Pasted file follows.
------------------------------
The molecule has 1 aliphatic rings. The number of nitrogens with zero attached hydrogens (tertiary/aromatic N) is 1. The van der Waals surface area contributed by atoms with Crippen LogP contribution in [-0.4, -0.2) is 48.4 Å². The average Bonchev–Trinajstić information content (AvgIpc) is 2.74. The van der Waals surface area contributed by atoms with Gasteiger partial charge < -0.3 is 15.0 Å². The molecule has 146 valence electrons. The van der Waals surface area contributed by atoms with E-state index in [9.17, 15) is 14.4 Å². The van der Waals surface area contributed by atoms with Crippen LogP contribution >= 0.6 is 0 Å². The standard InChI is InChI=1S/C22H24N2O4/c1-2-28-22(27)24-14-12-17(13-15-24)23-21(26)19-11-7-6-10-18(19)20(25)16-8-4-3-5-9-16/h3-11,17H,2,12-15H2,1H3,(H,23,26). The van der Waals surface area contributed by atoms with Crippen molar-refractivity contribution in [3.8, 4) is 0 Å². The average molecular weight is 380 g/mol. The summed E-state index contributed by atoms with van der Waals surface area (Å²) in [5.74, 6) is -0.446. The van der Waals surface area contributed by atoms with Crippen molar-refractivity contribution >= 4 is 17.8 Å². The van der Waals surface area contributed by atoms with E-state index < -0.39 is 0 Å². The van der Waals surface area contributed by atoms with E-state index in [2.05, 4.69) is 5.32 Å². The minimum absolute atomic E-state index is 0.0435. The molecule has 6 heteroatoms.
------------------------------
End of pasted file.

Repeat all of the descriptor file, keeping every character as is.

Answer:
The molecule has 1 aliphatic rings. The number of nitrogens with zero attached hydrogens (tertiary/aromatic N) is 1. The van der Waals surface area contributed by atoms with Crippen LogP contribution in [-0.4, -0.2) is 48.4 Å². The average Bonchev–Trinajstić information content (AvgIpc) is 2.74. The van der Waals surface area contributed by atoms with Gasteiger partial charge < -0.3 is 15.0 Å². The molecule has 146 valence electrons. The van der Waals surface area contributed by atoms with E-state index in [9.17, 15) is 14.4 Å². The van der Waals surface area contributed by atoms with Crippen LogP contribution >= 0.6 is 0 Å². The standard InChI is InChI=1S/C22H24N2O4/c1-2-28-22(27)24-14-12-17(13-15-24)23-21(26)19-11-7-6-10-18(19)20(25)16-8-4-3-5-9-16/h3-11,17H,2,12-15H2,1H3,(H,23,26). The van der Waals surface area contributed by atoms with Crippen molar-refractivity contribution in [3.8, 4) is 0 Å². The average molecular weight is 380 g/mol. The summed E-state index contributed by atoms with van der Waals surface area (Å²) in [5.74, 6) is -0.446. The van der Waals surface area contributed by atoms with Crippen molar-refractivity contribution >= 4 is 17.8 Å². The van der Waals surface area contributed by atoms with E-state index < -0.39 is 0 Å². The van der Waals surface area contributed by atoms with E-state index in [2.05, 4.69) is 5.32 Å². The minimum absolute atomic E-state index is 0.0435. The molecule has 6 heteroatoms.